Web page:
A frequent assumption during my teenage years was that, as an obese shapeless sack of meat, I should be exclusively attracted to women of the larger persuasion. What the proponents of this theory neglected to recognise was that the depth of my personality roughly equated to a second-hand condom discarded in the drain of a public shower. A shallowness which, despite my half-hearted efforts, has largely persisted to this day.

At the time, however, I simply could not conceive of a human being more grotesquely engorged than myself. I was the outsized monster rampaging through nursery schools greedily gobbling the fleeing infants while carers jabbed fruitlessly at me with cattle prods. I was the repulsive proliferating lard on the brink of swallowing Neo-Tokyo entire in Akira. Kerry simply had to be slimmer than me. A person larger would long ago have been harried by torch-wielding villagers and mounted in the atrium of the British Museum.

We shortly agreed to meet at a local town hall not far from my house. I instructed her to identify me by my ‘rat nest hair,’ a description which several years in the employ of a pet shop taught me was rather unfair to rats.

Kerry had arrived first. She waited with a friend, but it was quite clear which girl I was there to meet. A description here would inevitably be unkind. It is quite enough to say that she offended by impossibly idealised margin of error.

A good person would not have laid on a rigid poker face and kept walking. A good person would not have turned away from the nervous, hopeful smile on Kerry’s face. A good person would not have ducked into a nearby shop in order to double-check that a more pleasing girl had not somehow been overlooked, before escaping down a side street. I am not a good person.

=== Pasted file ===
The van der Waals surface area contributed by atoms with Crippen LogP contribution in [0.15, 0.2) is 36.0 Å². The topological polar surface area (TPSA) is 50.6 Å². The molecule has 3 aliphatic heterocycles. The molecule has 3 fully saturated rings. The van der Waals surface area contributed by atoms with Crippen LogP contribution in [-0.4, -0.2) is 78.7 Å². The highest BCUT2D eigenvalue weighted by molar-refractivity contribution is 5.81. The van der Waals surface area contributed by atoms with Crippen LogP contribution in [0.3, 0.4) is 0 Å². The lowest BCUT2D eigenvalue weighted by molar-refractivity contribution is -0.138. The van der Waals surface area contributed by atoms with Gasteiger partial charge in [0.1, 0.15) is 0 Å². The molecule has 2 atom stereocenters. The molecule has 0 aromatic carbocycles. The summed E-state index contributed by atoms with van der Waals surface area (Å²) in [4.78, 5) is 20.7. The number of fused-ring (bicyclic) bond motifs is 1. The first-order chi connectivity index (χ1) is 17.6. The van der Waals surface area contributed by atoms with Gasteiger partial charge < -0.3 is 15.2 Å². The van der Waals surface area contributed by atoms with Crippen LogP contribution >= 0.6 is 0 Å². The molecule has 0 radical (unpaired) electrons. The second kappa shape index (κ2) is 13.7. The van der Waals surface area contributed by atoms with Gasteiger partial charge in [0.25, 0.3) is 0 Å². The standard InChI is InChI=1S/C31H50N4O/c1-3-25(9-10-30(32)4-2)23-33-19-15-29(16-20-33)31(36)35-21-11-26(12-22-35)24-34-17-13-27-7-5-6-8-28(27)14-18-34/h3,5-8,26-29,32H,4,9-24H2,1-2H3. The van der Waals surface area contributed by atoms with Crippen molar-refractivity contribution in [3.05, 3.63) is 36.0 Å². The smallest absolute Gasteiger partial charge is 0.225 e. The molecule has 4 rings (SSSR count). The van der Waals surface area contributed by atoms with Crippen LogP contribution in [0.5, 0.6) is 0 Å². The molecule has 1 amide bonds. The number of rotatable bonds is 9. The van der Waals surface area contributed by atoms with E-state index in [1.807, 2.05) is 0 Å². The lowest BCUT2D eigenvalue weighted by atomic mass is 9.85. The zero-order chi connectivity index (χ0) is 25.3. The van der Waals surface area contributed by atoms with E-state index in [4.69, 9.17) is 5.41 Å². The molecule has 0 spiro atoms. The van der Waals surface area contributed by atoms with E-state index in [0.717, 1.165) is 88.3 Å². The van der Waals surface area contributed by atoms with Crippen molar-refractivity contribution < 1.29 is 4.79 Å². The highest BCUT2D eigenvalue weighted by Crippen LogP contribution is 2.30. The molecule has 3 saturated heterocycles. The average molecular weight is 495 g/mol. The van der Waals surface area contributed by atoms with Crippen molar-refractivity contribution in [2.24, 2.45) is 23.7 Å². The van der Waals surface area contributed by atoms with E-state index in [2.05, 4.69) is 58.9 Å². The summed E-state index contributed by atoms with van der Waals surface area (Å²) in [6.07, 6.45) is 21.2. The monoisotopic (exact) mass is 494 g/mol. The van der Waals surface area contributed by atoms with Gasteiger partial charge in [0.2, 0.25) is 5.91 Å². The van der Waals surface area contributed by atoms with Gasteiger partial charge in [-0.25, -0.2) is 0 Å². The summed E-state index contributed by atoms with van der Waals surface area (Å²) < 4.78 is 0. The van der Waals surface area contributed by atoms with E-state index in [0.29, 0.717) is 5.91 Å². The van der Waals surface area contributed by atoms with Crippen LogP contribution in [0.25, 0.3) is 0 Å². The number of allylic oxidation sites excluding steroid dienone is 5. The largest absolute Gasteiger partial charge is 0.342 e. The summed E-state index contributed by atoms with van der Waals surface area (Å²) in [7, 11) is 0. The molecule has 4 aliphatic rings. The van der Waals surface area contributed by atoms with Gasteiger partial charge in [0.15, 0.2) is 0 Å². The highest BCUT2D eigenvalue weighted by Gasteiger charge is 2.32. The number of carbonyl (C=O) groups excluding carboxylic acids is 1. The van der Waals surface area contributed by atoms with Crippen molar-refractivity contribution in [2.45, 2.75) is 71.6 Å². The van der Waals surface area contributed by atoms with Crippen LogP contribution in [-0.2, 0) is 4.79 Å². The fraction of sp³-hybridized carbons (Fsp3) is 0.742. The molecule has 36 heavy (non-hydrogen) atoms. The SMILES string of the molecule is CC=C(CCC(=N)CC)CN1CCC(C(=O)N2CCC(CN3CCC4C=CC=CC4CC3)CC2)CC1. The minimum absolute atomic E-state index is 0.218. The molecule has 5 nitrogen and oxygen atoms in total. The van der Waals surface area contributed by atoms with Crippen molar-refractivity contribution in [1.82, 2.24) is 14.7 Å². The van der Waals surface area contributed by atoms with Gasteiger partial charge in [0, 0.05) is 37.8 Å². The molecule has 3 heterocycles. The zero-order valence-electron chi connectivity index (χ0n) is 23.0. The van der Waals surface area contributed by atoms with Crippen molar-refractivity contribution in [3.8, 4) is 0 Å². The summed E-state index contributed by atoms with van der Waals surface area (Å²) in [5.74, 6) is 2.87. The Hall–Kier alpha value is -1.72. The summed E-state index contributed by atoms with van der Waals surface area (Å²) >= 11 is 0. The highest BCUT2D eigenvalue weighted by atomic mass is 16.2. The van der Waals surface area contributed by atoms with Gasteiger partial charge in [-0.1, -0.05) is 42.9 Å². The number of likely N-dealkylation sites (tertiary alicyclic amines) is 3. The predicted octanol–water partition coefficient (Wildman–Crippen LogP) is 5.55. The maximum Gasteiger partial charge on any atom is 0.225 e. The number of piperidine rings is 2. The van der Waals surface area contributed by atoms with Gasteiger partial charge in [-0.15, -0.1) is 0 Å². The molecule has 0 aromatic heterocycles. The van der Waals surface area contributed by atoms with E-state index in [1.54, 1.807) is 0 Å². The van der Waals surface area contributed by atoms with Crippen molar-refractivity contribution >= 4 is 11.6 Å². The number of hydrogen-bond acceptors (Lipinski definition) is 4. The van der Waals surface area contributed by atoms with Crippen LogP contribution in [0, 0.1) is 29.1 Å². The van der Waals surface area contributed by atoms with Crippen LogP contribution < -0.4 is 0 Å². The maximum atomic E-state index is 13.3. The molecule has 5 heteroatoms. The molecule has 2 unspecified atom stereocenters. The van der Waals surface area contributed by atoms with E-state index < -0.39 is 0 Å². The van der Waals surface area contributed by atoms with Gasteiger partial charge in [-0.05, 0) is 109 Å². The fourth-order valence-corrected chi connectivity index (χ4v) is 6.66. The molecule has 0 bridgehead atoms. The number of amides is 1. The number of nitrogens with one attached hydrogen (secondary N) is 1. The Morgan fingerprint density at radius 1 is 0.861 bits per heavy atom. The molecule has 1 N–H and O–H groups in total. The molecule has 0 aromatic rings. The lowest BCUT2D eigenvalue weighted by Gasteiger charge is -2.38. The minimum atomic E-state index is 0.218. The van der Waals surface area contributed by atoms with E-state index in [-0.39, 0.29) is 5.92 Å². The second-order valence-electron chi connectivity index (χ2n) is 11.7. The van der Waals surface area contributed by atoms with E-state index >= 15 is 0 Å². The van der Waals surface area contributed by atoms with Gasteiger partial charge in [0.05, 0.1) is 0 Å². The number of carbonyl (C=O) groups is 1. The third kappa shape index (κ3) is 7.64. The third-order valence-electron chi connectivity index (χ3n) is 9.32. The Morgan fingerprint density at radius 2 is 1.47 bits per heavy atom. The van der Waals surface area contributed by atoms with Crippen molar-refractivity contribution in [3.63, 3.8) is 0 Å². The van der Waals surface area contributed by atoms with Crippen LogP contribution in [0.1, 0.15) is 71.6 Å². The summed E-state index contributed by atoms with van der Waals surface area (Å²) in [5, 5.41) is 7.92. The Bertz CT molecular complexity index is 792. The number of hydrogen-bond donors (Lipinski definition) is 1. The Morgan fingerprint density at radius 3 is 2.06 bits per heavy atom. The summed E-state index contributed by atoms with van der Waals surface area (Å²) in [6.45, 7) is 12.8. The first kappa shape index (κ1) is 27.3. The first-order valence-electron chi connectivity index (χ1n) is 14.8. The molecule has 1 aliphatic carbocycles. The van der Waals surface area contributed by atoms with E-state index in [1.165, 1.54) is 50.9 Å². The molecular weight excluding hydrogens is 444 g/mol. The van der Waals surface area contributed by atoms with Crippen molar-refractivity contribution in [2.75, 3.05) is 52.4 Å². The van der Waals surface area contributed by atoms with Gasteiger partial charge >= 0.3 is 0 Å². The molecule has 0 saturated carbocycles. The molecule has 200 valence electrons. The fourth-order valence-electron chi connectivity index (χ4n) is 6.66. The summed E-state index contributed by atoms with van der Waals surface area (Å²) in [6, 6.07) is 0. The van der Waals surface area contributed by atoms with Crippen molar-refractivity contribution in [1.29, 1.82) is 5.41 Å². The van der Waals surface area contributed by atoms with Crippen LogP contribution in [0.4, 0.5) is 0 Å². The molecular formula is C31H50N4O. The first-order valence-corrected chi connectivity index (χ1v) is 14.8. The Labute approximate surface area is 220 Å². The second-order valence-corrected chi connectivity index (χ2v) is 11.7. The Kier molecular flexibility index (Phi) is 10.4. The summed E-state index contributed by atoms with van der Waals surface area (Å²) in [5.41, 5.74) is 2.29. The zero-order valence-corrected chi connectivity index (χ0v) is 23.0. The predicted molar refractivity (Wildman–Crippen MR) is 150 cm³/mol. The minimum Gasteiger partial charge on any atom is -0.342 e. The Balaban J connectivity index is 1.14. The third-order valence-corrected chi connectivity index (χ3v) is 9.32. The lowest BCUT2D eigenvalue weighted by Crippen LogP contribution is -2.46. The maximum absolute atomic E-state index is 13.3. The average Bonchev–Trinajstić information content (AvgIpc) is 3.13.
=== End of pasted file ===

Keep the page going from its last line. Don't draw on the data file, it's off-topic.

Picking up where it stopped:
In the following days I resolutely blanked a barrage of phone calls and text messages. My answer, when I did finally summon the decency, is forgotten to me. I’m sure it did not resemble the simple despicable truth that I considered her too fat.

11 years have done remarkably little to dull the shame I feel for my actions that day. It is only the lack of any information beyond her forename that prevents me, despite the likelihood of my being a mere footnote in a chequered romantic history, from scouring the internet and falling at Kerry’s feet in apology.

The impulse to apologise for my past strikes me at the oddest of times, like an acid casualty enslaved by chemical flashbacks. During the most everyday of tasks I will suddenly regret with fierce acuity my failure to walk a dear friend home one dark night after watching a horror movie together; the time I revealed my friend’s birthday to everyone at school so that they beat him mercilessly to the brink of tears; not coming home enough when my dad was ill.

And I wonder if it’s unhealthy for these bygone misdeeds, no doubt trivialised or forgotten by time, to trouble me so sharply, like tattoos inked forever on my skin. Perhaps it is a futile obsession with redemption that prevents me from recognising such blemishes as ineluctable thistles that snag our clothes on life’s journey. Should we be allowed to pick them off under the binding keystone adage, we all make mistakes? Or is it important to remember them so that, as cod-philosophers and stuffy history teachers the world over will po-facedly proclaim, we should not repeat them?